Friday, 10 June 2011

Trying to Push HK Food Forward

Canto charsiu creamy pork bone soup with lots of macaroni

Cha chaan tengs or Hong Kong-style diners are an institution here -- they're everywhere open at practically all hours offering hungry souls almost anything they want to eat. It can range from wonton noodles to deep-fried toast with syrup, and of course drinks like laichai or milk tea or yinyeung, a combination of tea and coffee.

These eateries are for the most part unhealthy -- they usually greasy, use Japanese instant noodles which are deep-fried and luncheon meat which is really spam.

So for the most part I avoid these places as not much of the extensive menu appeals to me.

However a new cha chaan teng on the block is trying to create a culinary revolution.

The place is called Cantopop and it's near my place on Queen's Road Central. It's started by chef Margaret Xu who is known for creating healthy dishes and at Cantopop she is offering a variation of the same cha chaan teng dishes but using organic ingredients and eggs laid by hens that listen to music daily. That's what the literature says in the restaurant.

Chilled tofu and sesame, topped with tomatoes and egg
I tried the place twice, the first time to have an afternoon snack of milk tea ice cream (HK$12/$1.54) and real chocolate fudge cake (HK$38). I liked the former as it's a different twist on the beverage. It was just served as a big scoop in a plastic bowl as if I was a child, but perhaps the option of a cone should be added. The cake was not particularly spectacular, and in fact wasn't very moist, and came with a few sliced strawberries.

The second time I went to Cantopop was earlier this week for dinner. I read through the menu but found it hard to decide what to have because nothing was particularly appealing. In the end I had a chilled tofu with sesame (HK$38) and Canto charsiu creamy pork bone soup (HK$88). I asked the waiter what creamy pork bone soup was, and he just said it was Chinese pork soup so I decided to have it with some macaroni.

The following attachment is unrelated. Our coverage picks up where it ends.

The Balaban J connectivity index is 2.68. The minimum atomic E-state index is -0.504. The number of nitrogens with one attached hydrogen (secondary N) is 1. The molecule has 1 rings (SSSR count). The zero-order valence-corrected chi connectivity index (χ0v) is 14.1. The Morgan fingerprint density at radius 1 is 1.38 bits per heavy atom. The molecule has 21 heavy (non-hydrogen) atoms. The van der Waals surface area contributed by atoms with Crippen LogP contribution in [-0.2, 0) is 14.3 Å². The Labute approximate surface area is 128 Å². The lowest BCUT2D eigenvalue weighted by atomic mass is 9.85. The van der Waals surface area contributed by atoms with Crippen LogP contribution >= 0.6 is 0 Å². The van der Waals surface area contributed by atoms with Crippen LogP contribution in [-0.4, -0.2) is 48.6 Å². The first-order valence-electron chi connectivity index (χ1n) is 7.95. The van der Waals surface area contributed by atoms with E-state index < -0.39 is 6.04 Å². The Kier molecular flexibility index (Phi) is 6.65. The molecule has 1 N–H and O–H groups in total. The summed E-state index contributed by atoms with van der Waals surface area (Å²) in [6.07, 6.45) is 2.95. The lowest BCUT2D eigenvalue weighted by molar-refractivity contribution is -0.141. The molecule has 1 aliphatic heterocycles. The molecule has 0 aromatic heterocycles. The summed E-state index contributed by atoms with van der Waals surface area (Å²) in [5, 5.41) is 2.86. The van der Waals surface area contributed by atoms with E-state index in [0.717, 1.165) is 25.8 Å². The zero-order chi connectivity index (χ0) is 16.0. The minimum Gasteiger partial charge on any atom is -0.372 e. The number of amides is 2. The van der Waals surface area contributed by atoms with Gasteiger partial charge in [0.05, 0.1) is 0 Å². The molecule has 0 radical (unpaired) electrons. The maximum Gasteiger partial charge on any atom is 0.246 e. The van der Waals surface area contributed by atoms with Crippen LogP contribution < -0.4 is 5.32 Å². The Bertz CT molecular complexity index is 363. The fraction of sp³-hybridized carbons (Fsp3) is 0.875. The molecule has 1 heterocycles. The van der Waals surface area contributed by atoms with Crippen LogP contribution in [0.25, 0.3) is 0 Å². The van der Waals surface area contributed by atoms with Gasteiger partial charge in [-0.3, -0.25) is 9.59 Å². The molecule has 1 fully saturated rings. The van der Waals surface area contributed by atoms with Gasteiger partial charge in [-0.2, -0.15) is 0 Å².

The tofu was too firm -- it should have been the silky soft one and it was strange to see it topped with chopped tomatoes and hard-boiled egg. Excuse me? Where on the menu does it say this garnish? I don't appreciate menus that don't explicitly explain what is in the dish, especially with a new restaurant like this that aims to explain its concept to diners.

Soon after came my large round but very shallow bowl that was 80 percent macaroni and 20 percent soup. It came with a few slices of charsiu which is actually sous vide charsiu (cooked for a long time at a very low temperature), but didn't have much flavour. This dish was also came with things not listed on the menu -- a piece of choi sum, soy beans and an egg. I should have guessed as all the plates and bowls are white with a yellow circle in the middle.

I could barely make a dent in the pork soup with all that macaroni and had to ask the waiter for more soup which he gave me in another (smaller) bowl.

In the end I finished the broth but not the macaroni and was full, but not satisfied. It's too bad because I like the premise of this restaurant being organic and MSG-free, but is it because I don't like cha chaan teng food to start with or this restaurant?

I've heard the lionhead, the Shanghainese meatball (HK$98) is very good, as well as the Canto scotch eggs (shelled hard-boiled egg wrapped in a sausage mixture, HK$88), but that evening I just wanted a quick bite to eat.

It'll be interesting to see how Cantopop fares with its combination of local and expat customers. I imagine the place is busy for lunch, but is it worth it when people know they can get real cha chaan teng food around the corner for half the price?

UG/F, The L Place
139 Queen's Road
2857 2608

1 comment:

  1. i tend to agree with the cantopop idea but the price seems a little too steep.